How to develop teaching practice with a ‘student cam’

Michael Davison

Michael Davison is a PE Teacher in a large secondary school in the north east. As well as normal teaching responsibilities, Michael is also a programme leader for Key Stage 4 Physical Education and Lead Teaching and Learning teacher for PE. He also works with the North East SCITT PE Partnership as a link tutor, coaching and mentoring trainee teachers. Over the last few yearsn Michael has delivered workshops at a number of conferences talking about innovative practice in PE and how Marginal Gains can be applied to learning.

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For me the use of video analysis in teaching is, and always will be, an essential tool to improve teaching feedback and develop outstanding practice. As a link tutor within a PE partnership, I see feedback, and the effectiveness of feedback, as one of the most important factors in developing initial teacher training (ITT) students. I also believe this should not be limited to just ITT students. Videoing a lesson and watching it back, although uncomfortable at times, can have a bigger impact than any observation or learning walk that you will take part in. With video analysis, what you see is what you get and a lot of the time, the realness of what you see can have a profound impact.

"It’s effective to video from the pupil’s point of view to see their level of learning, engagement and progress."

A lot of schools already invest a lot of time, resources and effort into the videoing of lessons, and I know a number of schools have the Iris software which they use to effectively observe lessons and develop teaching standards. However, being from a PE background, with a high percentage of lesson time being practical, Iris is not really a best fit for myself and certainly not with the school-centred initial teacher training (SCITT) students whom I mentor.

Other video analysis tools and methods are also rather static, a camera (on a tripod or shelf) or someone standing at the back of the room. Both of which are perfectly good, however a lot of the time the camera is pointed at you, the teacher and what you’re doing, which is important. But surely it would be more effective to video from the pupil’s point of view to see their level of learning, engagement and progress? This will give a much clearer picture of the lesson for feedback purposes and it will allow us to see what is going on with the people in the room who really matter.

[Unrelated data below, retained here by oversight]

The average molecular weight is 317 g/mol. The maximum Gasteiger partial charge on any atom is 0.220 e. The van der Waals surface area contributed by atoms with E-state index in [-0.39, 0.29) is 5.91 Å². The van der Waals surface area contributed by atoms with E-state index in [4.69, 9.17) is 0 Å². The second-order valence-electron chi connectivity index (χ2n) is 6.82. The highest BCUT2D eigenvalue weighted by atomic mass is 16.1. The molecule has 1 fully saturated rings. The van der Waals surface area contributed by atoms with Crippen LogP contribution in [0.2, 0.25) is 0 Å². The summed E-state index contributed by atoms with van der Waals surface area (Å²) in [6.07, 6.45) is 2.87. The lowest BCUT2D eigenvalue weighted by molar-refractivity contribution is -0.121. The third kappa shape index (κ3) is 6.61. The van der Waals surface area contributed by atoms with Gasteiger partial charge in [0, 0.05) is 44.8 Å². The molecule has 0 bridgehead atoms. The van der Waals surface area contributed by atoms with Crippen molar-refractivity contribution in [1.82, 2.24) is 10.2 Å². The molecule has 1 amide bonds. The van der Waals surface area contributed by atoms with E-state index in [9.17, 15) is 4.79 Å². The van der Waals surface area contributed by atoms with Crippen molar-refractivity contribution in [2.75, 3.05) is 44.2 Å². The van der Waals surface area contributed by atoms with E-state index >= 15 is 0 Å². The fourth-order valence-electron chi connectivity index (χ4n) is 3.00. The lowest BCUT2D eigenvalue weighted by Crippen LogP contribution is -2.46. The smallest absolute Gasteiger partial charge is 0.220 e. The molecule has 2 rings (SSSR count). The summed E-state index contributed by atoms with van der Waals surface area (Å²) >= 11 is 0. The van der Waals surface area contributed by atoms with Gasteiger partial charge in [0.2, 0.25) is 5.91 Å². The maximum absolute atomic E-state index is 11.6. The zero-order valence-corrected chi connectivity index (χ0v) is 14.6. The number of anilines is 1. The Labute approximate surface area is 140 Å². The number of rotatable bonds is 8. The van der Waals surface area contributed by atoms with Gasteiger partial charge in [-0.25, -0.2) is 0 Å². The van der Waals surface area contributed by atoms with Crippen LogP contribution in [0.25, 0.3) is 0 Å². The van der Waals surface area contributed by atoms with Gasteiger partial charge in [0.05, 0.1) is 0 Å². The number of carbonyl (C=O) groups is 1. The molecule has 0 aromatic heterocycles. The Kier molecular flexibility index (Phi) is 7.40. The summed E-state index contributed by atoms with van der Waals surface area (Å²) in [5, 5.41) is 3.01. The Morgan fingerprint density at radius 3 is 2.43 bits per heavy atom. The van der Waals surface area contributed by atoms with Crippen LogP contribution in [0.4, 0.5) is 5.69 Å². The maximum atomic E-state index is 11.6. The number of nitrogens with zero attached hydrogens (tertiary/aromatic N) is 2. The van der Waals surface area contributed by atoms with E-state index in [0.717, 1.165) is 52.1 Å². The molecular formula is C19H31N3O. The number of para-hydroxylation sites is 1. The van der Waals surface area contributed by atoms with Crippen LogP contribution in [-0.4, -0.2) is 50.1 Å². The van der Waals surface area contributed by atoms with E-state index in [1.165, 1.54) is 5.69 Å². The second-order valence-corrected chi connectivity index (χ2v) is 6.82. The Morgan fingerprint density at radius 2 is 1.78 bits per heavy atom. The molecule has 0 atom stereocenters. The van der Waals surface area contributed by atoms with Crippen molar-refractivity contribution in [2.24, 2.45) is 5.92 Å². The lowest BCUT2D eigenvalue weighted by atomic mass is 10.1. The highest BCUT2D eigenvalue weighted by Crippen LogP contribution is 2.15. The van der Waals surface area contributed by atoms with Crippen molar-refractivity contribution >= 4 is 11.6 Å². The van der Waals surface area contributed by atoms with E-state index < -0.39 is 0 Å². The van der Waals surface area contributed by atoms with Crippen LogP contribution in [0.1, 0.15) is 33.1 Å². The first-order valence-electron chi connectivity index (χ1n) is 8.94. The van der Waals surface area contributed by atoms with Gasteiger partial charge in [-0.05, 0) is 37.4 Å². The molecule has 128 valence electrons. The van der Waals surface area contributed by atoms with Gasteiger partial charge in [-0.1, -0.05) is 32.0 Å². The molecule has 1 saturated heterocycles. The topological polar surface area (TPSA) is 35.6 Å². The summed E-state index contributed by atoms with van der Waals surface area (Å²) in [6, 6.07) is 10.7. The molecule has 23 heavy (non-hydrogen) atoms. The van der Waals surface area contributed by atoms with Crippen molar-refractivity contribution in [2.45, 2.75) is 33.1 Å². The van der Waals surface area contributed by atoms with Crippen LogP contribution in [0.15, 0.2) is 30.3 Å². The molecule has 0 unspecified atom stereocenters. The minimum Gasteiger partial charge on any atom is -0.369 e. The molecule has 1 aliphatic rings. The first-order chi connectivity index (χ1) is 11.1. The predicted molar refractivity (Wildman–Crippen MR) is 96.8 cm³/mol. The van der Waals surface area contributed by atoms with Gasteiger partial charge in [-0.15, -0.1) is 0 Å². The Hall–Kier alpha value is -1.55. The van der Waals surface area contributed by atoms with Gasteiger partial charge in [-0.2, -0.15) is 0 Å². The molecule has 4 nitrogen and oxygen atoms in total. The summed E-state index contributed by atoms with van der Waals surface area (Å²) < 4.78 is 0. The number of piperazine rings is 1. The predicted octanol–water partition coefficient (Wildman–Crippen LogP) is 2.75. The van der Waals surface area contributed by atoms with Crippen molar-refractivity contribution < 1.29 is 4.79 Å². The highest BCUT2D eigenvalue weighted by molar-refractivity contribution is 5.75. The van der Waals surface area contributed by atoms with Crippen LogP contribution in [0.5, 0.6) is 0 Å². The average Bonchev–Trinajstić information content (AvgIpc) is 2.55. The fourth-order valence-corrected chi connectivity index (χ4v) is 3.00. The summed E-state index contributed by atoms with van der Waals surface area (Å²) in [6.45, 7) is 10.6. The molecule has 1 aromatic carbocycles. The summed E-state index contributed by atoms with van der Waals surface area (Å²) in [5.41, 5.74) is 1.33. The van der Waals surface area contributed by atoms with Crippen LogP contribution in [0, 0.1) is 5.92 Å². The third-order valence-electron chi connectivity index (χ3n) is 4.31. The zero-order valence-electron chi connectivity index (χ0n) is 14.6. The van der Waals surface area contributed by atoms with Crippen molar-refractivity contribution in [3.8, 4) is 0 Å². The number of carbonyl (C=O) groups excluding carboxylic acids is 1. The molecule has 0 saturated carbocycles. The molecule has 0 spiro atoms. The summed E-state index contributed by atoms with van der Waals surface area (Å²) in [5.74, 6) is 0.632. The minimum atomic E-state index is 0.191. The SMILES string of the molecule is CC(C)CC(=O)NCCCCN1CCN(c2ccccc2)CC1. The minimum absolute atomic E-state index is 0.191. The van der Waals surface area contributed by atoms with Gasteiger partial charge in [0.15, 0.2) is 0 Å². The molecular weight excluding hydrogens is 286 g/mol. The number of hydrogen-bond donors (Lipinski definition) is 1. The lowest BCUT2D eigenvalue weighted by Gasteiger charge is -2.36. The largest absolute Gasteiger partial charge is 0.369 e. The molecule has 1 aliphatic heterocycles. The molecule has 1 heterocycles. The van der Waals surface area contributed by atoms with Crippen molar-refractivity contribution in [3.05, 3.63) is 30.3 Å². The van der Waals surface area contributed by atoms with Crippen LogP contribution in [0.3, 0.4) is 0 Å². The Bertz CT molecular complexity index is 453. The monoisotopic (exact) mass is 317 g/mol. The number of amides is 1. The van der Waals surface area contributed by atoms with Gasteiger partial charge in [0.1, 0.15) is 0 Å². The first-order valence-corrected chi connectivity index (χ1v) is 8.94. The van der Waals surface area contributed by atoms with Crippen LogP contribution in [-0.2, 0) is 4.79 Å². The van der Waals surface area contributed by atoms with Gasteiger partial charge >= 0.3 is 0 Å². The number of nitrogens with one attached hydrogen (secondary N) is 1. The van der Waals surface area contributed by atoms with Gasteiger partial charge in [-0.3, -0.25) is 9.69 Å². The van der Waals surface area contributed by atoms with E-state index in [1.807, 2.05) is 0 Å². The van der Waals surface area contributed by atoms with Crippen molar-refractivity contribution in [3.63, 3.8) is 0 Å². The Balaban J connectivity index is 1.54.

Due to this thinking and for these reasons I developed a tool called ‘Student Cam’ to give a higher quality lesson feedback to my SCITT students, and indeed myself.

Student Cam works by getting a pupil to wear a GoPro camera, mounted to a body harness, with the lesson. Once the lesson starts the pupil can start the recording and every moment of the lesson will be captured on video. Not from the back of the room, or from the side but from the pupils perspective. The video becomes less about what the teacher is doing and more about what the pupils are doing because of the teacher. At the end of the lesson the pupil simply stops the recording and the footage can be downloaded.

"Once the lesson starts the pupil can start the recording and every moment of the lesson will be captured on video."

As a learning tool to develop teaching I have found this method of videoing lessons massively beneficial. Firstly it is easy to set up, secondly you get much more detailed feedback about what is happening in the lesson, and finally it’s getting you to see what your pupils are actually doing rather than what you think they are doing. I know it has also been very useful with the PE SCITT students I work with, and they often comment about how looking at the video footage allows them to see their lessons delivery in a completely different light; sometimes good, sometimes bad.

As teachers I often think we forget about our development and focus on the students. Our students can only be as good as the lessons we teach and so we should strive to teach the best lessons. Video analysis and ‘Student Cam’ allows us to keep striving and keep developing.  

Have you used similar methods to capture pupil POV? Share your experiences below.

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